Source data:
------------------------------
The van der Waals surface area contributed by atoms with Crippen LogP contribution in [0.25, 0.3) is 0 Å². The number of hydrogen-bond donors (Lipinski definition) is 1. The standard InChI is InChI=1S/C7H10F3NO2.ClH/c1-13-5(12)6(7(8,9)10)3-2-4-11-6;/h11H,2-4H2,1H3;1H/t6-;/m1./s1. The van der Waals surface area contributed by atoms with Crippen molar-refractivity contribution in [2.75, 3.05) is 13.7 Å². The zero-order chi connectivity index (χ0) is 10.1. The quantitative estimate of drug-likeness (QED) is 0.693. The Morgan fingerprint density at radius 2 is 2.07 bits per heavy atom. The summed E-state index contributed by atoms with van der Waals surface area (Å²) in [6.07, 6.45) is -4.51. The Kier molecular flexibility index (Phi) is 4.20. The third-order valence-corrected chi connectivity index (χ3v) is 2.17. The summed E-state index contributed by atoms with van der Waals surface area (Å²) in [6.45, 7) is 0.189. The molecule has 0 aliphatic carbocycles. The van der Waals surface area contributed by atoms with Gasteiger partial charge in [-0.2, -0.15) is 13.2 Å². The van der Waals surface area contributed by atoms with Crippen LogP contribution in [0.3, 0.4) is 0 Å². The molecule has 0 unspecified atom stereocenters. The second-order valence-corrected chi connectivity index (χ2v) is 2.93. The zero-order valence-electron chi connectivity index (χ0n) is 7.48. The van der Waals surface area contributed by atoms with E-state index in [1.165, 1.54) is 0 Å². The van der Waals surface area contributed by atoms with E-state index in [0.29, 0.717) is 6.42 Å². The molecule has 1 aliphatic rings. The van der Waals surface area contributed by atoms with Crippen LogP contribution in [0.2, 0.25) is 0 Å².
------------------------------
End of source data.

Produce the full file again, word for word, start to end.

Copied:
The van der Waals surface area contributed by atoms with Crippen LogP contribution in [0.25, 0.3) is 0 Å². The number of hydrogen-bond donors (Lipinski definition) is 1. The standard InChI is InChI=1S/C7H10F3NO2.ClH/c1-13-5(12)6(7(8,9)10)3-2-4-11-6;/h11H,2-4H2,1H3;1H/t6-;/m1./s1. The van der Waals surface area contributed by atoms with Crippen molar-refractivity contribution in [2.75, 3.05) is 13.7 Å². The zero-order chi connectivity index (χ0) is 10.1. The quantitative estimate of drug-likeness (QED) is 0.693. The Morgan fingerprint density at radius 2 is 2.07 bits per heavy atom. The summed E-state index contributed by atoms with van der Waals surface area (Å²) in [6.07, 6.45) is -4.51. The Kier molecular flexibility index (Phi) is 4.20. The third-order valence-corrected chi connectivity index (χ3v) is 2.17. The summed E-state index contributed by atoms with van der Waals surface area (Å²) in [6.45, 7) is 0.189. The molecule has 0 aliphatic carbocycles. The van der Waals surface area contributed by atoms with Gasteiger partial charge in [-0.2, -0.15) is 13.2 Å². The van der Waals surface area contributed by atoms with Crippen LogP contribution in [0.3, 0.4) is 0 Å². The molecule has 0 unspecified atom stereocenters. The second-order valence-corrected chi connectivity index (χ2v) is 2.93. The zero-order valence-electron chi connectivity index (χ0n) is 7.48. The van der Waals surface area contributed by atoms with E-state index in [1.165, 1.54) is 0 Å². The van der Waals surface area contributed by atoms with E-state index in [0.29, 0.717) is 6.42 Å². The molecule has 1 aliphatic rings. The van der Waals surface area contributed by atoms with Crippen LogP contribution in [0.2, 0.25) is 0 Å².